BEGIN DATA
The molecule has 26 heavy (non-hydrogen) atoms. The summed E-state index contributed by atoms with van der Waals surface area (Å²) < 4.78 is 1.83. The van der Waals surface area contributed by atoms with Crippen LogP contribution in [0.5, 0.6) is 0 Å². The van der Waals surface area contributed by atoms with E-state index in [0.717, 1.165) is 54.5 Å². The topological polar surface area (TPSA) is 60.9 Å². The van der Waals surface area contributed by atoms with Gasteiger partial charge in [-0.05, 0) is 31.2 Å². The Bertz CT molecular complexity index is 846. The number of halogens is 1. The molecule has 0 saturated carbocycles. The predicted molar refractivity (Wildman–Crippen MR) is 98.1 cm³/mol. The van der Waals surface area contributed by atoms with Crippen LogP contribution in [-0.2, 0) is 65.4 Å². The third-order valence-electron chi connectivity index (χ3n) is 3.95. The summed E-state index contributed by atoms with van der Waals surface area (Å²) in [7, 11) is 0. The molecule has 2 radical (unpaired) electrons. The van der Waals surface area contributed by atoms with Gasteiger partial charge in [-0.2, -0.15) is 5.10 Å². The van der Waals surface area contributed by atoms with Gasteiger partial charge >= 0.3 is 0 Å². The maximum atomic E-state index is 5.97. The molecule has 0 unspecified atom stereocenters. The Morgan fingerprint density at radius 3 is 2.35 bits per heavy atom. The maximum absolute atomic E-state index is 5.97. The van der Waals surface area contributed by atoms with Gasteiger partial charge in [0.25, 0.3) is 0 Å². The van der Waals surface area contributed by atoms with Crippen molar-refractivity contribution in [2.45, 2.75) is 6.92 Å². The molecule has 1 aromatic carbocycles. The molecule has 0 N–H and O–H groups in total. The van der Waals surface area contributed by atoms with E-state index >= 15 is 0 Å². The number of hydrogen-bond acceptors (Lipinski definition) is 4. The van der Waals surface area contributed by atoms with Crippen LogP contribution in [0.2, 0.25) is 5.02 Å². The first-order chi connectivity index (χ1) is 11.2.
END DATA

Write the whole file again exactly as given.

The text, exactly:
The molecule has 26 heavy (non-hydrogen) atoms. The summed E-state index contributed by atoms with van der Waals surface area (Å²) < 4.78 is 1.83. The van der Waals surface area contributed by atoms with Crippen LogP contribution in [0.5, 0.6) is 0 Å². The van der Waals surface area contributed by atoms with E-state index in [0.717, 1.165) is 54.5 Å². The topological polar surface area (TPSA) is 60.9 Å². The van der Waals surface area contributed by atoms with Gasteiger partial charge in [-0.05, 0) is 31.2 Å². The Bertz CT molecular complexity index is 846. The number of halogens is 1. The molecule has 0 saturated carbocycles. The predicted molar refractivity (Wildman–Crippen MR) is 98.1 cm³/mol. The van der Waals surface area contributed by atoms with Crippen LogP contribution in [-0.2, 0) is 65.4 Å². The third-order valence-electron chi connectivity index (χ3n) is 3.95. The summed E-state index contributed by atoms with van der Waals surface area (Å²) in [7, 11) is 0. The molecule has 2 radical (unpaired) electrons. The van der Waals surface area contributed by atoms with Gasteiger partial charge in [-0.2, -0.15) is 5.10 Å². The van der Waals surface area contributed by atoms with Gasteiger partial charge >= 0.3 is 0 Å². The maximum atomic E-state index is 5.97. The molecule has 0 unspecified atom stereocenters. The Morgan fingerprint density at radius 3 is 2.35 bits per heavy atom. The maximum absolute atomic E-state index is 5.97. The van der Waals surface area contributed by atoms with Gasteiger partial charge in [0.25, 0.3) is 0 Å². The van der Waals surface area contributed by atoms with Crippen molar-refractivity contribution in [2.45, 2.75) is 6.92 Å². The molecule has 1 aromatic carbocycles. The molecule has 0 N–H and O–H groups in total. The van der Waals surface area contributed by atoms with E-state index >= 15 is 0 Å². The number of hydrogen-bond acceptors (Lipinski definition) is 4. The van der Waals surface area contributed by atoms with Crippen LogP contribution in [0.2, 0.25) is 5.02 Å². The first-order chi connectivity index (χ1) is 11.2.